Mark Lorenz on Technology

Thursday, February 23, 2006

Generate meaningful unit tests quickly & easily

Last time, I introduced the topics of TDD and DBC. These techniques lead you to:
  • define what it is you are trying to build,
  • create test cases to see if you are building what is required (and no more), and
  • iteratively and incrementally verify that the code you are writing is correct.
Never fear - I wouldn't expect you to do all this without any help. Awhile back, I checked out multiple tools to help with this effort. The one I chose as the best for this situation was Instantiation's CodePro.

Note: CodePro can create test cases for existing code too! It does a great job of testing based on your current design. It parses the code as well as actually running it to examine the behavior of your system. So, these techniques can be used with new or existing efforts.

CodePro works with Eclipse and uses JUnit. Both of these are free. For more information about JUnit, I recommend JUnit Recipes by Rainsberger.

UML Model

We are going to go through a relatively simple example of how to use CodePro to generate meaningful test cases for your designs. The package we are going to target is the event package, as shown in this Unified Modeling Language class diagram:

Note: if you don't know UML, I recommend Applying UML and Patterns by Larman and UML Distilled by Fowler. This diagram was created using MagicDraw, which is an excellent product.

I have noted the classes and methods that I will show assertions for:
  • Loggable
    The ability to take part in a SystemEvent.
    @invariant (getEventString() != null && getEventString().length() > 0)
    @invariant (getEvents() != null)
  • Loggable.add()
    Add anEvent to my events. Throw an Exception if anEvent is not one of my
    @throws Exception
    @post (getEvents().contains(anEvent))
  • UpdateEvent()
    @throws Exception
    @pre target instanceof Loggable
    @pre EventType.contains( type )
    @pre attributeName != null && attributeName.length() > 0
    @pre oldValue != newValue
  • SystemEvent.getType()
    @return a String to uniquely indicate my type
    @post ($ret == type)
Note that Loggable is an interface. CodePro is smart enough to use the concrete implementors to test the assertions for Loggable!

In some complex portions of the design, CodePro cannot figure out how to create valid instances for the test fixtures. In this case, you can provide a <className>Factory class in the <projectName>Test project with static methods that return valid instances. You find these situations when you encounter a NullPointerException when running a test case and the test fixture has null(s) in its logic.


The process we will follow looks like this:

Assertions are entered into our modeling tool, such as MagicDraw, as comments on the classes (for invariants) and methods (for pre and post conditions). These are carried over to our IDE (Eclipse in this case) as JavaDocs. The assertions can be edited or entered in the IDE as needed, with roundtrip engineering updating our model.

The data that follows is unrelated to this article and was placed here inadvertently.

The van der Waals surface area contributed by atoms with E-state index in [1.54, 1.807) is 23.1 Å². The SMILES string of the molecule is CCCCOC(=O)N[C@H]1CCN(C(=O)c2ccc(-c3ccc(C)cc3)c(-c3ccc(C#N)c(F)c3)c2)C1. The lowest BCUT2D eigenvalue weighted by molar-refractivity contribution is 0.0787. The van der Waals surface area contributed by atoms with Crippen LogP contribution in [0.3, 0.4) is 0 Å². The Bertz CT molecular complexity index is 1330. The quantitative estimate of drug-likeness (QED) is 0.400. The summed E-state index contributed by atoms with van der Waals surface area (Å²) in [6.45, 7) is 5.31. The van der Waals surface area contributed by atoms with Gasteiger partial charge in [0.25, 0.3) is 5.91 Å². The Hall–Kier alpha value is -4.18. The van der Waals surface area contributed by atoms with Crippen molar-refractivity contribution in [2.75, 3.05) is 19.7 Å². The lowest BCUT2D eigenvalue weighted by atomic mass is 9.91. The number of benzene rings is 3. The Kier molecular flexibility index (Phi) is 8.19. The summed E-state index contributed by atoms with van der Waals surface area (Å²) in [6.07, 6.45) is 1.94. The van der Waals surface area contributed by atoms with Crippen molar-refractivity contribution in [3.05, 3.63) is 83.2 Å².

The generated test cases
We then use CodePro to generate test cases from our Java code. Here's some of what we'd get for LoggableTest:
* Return an instance of the class being tested.
* @return an instance of the class being tested
* @see Loggable
* @generatedBy CodePro at 1/18/06 1:33 PM
public Loggable getFixture7()
throws Exception
if (fixture7 == null) {
fixture7 = new TestOrder(...);
return fixture7;
* Return an instance of the class being tested.
* @return an instance of the class being tested
* @see Loggable
* @generatedBy CodePro at 1/18/06 1:33 PM
public Loggable getFixture8()
throws Exception
if (fixture8 == null) {
fixture8 = new Specimen( SpecimenNumberFactory.sampleSpecimenNumber(), new PatientRole(PersonFactory.heathcliffPeterman()...);
return fixture8;

* Run the void add(SystemEvent) method test.
* @targetAssertion @post (getEvents().contains(anEvent))
* @targetAssertion @invariant (getEvents() != null)
* @targetAssertion @invariant (getEventString() != null && getEventString().length() > 0)
* @generatedBy CodePro at 2/24/06 10:57 AM
public void testAdd_fixture28_5() throws Exception {
Loggable fixture = getFixture28();
SystemEvent anEvent = new UpdateEvent("Anäßt-1.0.txt", (Loggable) null, "Anäßt-1.0.txt", "Anäßt-1.0.txt", "Anäßt-1.0.txt");
// add test code here
assertTrue(fixture.getEvents() != null);
assertTrue(fixture.getEventString() != null && fixture.getEventString().length() > 0);
Note that both concrete implementors of Loggable (TestOrder and Specimen) are used as fixtures! Also note that, when available, our factory static methods are used.

All our assertions are being tested. If we change them, we can just regenerate the affected objects (method, class, package, project).

CodePro and JUnit provide tools to run the test cases, see the results, fix any problems, rerun the tests, ... This supports TDD.